It is the same with leadership.  It is a blend of traits, qualities and styles. There are some qualities like consistency, fairness and honesty that are mainstays—they are part of who we are not just as leaders, but as people. Often it is these qualities that attract people.

Then there are styles of leadership.  Michael Fullan in “Leading During Change” identifies 6 leadership styles:

  • Coercive: demands compliance (Do what I tell you)
  • Authoritative: mobilizes people toward a vision (Come with me)
  • Affiliative: creates harmony and builds emotional bonds (People come first)
  • Democratic: forges consensus through participation (What do you think)
  • Pacesetting: sets high standards for performance (Do as I do, now)
  • Coaching: develops people for the future (Try this)

Fullan tell us that, “Two of the six styles negatively affected climate and, in turn, performance.  These were the coercive style (people resist and resent) and the pacesetting style (people get overwhelmed and burnout).  All four of the other styles had a significant positive impact on climate and performance.” 

Leadership isn’t one Faceted

Back to the kaleidoscope —if we never turned the tube, we would always see the same image. The full function of the kaleidoscope would not be realized.  Utilizing only one style can hinder the leader’s influence.  Effective leadership is multi-faceted –just like the challenges they face are multi-faceted. 

Here is a ridiculous example to make a point.  If the school was on fire, you would not use a democratic style.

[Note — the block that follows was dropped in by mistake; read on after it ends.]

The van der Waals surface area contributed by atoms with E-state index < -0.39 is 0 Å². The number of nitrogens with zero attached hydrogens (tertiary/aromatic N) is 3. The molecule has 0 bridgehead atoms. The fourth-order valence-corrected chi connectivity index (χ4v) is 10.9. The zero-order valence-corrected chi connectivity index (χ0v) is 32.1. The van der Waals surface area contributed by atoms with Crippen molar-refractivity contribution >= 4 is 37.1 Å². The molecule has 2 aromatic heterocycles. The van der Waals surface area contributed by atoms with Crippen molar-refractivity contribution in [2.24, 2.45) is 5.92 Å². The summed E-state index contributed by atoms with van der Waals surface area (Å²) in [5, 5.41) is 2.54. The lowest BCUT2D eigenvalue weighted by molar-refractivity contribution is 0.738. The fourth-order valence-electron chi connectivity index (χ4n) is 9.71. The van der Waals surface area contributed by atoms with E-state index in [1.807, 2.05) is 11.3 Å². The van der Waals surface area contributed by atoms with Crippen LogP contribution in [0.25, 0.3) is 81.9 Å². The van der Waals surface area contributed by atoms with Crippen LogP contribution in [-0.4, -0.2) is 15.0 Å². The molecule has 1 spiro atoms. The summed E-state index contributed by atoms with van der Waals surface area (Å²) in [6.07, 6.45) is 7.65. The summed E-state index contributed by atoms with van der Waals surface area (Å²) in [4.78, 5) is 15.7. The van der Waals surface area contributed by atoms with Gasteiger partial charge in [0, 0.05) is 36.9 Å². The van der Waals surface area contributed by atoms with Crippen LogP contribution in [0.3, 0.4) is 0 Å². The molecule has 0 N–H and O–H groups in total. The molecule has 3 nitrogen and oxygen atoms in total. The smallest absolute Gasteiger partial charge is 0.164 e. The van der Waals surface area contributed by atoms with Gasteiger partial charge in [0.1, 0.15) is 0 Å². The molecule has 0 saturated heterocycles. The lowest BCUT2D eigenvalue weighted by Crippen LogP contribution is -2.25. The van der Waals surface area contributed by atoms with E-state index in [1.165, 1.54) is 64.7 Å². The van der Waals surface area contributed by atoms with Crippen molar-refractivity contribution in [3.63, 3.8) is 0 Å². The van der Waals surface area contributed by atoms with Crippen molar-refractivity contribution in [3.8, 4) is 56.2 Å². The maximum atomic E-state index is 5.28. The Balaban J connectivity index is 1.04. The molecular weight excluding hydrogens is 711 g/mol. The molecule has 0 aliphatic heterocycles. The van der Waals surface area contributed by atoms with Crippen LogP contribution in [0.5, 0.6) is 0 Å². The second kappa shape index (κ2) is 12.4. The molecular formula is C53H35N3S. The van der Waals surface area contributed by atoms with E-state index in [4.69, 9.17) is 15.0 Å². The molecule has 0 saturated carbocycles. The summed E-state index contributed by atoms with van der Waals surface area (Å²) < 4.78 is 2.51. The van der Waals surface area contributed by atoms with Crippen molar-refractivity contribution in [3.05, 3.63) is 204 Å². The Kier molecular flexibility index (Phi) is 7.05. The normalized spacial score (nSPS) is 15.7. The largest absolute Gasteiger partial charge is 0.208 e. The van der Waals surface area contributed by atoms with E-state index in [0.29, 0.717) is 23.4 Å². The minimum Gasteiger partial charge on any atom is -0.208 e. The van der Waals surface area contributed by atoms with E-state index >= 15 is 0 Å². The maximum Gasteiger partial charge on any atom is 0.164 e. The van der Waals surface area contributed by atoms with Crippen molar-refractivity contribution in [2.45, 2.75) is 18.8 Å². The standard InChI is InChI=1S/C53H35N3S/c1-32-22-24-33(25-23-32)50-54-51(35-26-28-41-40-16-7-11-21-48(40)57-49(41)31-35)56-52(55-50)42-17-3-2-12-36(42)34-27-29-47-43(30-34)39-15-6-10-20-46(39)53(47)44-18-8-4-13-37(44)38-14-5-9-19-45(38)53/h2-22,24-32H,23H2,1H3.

“Hey, what do you think we should do?”

You would jump into authoritative style: “Come with me”

What kind of leader are you?

Most of us have one style that is dominant.  I don’t believe the majority of leaders (there are always exceptions and outliers) wake up and say, “I am going to be coercive and force people to my will.”  More than likely they believe that they know what is best and people need to follow them for their own good. They don’t realize they are losing people or creating resentment and resistance.

Leaders should self-reflect on their leadership style and determine what it is and if it is working. Is its impact on the people you lead, positive?  Are you getting the results and responses you want? Are you losing ground?  What is its effect on you?

In addition to self-reflection, reach out to staff you respect and with whom you have a relationship. Reach out to people you know disagree with you. Reach out to your peers. Reach out to your supervisors. Ask them about your leadership style.  Ask them how people perceive you.  What is working and what is not.  Let them know you want honesty—that there will be no fallout.  This calls for courage, but not any less the courage leaders ask of their staff when they give feedback.  

Then armed with this data/information apply what you have learned.  Keep documenting, reflecting and tweaking. Leadership like school improvement is a continuous journey.